The day after Morrell’s diatribe against taxes and big government, another representative to the State Assembly, 60th District representative Curt Hagman, used an op-ed column (once again riddled with grammatical errors) in the “Daily Bulletin,” to defend the e-mail he sent to constituents inviting them to a “Christmas Open House.” Apparently he was upset by the fact that some of the residents in his district pointed out to him that he was using government money to pay for an event that was given an explicit religious label. In defending his action, he dug the hole even deeper: “The purpose of my Christmas party was to give people an opportunity to share their views with me on state issues in a casual setting.”

I’ve been to events of this kind, and to the best of my knowledge, very little exchange of views takes place. People network with their friends, eat and drink (presumably at the expense of the government, which, remember, has no legitimate functions), and return to their offices the next day bragging that they met an important public official (probably for about ten seconds). But even supposing that the event served as a venue for the casual exchange of views, does the Assemblyman only want the views of Christians?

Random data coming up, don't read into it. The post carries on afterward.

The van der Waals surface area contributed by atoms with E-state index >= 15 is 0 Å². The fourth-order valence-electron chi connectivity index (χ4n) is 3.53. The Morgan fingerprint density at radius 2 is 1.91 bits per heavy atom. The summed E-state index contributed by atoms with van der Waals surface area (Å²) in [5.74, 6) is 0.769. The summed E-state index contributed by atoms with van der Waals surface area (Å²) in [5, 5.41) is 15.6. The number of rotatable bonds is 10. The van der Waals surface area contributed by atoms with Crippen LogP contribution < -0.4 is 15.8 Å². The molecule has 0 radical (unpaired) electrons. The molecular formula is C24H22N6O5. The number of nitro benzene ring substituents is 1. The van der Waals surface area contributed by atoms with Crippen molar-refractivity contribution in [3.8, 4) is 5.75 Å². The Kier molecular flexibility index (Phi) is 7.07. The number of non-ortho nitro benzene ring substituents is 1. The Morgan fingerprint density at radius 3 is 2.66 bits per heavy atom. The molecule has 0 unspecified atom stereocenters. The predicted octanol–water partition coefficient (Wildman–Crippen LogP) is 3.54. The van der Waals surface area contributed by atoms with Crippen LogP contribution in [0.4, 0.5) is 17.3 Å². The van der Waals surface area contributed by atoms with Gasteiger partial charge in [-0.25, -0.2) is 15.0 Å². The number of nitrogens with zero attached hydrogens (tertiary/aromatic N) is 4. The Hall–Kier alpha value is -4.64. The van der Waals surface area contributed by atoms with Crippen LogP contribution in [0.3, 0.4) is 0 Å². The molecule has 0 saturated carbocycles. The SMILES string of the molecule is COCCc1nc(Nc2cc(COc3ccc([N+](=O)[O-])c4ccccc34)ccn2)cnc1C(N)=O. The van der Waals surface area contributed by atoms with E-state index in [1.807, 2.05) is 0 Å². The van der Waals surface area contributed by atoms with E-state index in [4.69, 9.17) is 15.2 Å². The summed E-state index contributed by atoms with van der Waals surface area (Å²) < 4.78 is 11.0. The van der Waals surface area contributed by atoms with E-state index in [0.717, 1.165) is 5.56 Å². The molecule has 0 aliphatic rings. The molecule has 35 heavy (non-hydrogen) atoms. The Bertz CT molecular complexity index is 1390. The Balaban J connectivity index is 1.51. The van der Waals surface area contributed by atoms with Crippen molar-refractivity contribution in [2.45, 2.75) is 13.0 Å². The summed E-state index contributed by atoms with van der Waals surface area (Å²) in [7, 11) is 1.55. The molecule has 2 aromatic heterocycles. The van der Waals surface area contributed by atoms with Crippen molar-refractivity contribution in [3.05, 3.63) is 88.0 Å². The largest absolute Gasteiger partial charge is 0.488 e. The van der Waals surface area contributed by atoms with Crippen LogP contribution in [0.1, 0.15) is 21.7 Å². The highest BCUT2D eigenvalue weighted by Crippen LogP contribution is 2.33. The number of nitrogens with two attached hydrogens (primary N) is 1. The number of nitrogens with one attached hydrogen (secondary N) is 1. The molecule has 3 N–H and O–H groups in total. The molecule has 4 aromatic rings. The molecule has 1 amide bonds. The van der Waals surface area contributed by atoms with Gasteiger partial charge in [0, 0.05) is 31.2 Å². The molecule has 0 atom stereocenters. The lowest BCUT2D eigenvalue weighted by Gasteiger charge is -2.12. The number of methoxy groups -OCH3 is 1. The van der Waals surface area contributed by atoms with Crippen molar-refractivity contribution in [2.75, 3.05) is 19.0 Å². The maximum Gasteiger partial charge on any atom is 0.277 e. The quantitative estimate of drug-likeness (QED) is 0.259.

Earlier this week — I kid you not!! — a letter to the editor appeared in said newspaper in response to this controversy, criticizing automobile companies for running a plethora of TV ads for their products in end-of-the-year sales campaigns (which they certainly did!) but failing to mention Christmas in their ads!

Ron WolffI strongly support the right of U.S. citizens to celebrate the religion of their choice (or no religion at all). But would it be too much to ask that they at least recognize the existence of a secular society apart from religion? Secularists are not a threat, as they are apparently perceived. The larger threat to American society is the failure of so many to see that our culture is diverse and can be “unbundled” (religion from non-sectarianism) without the slightest danger to either.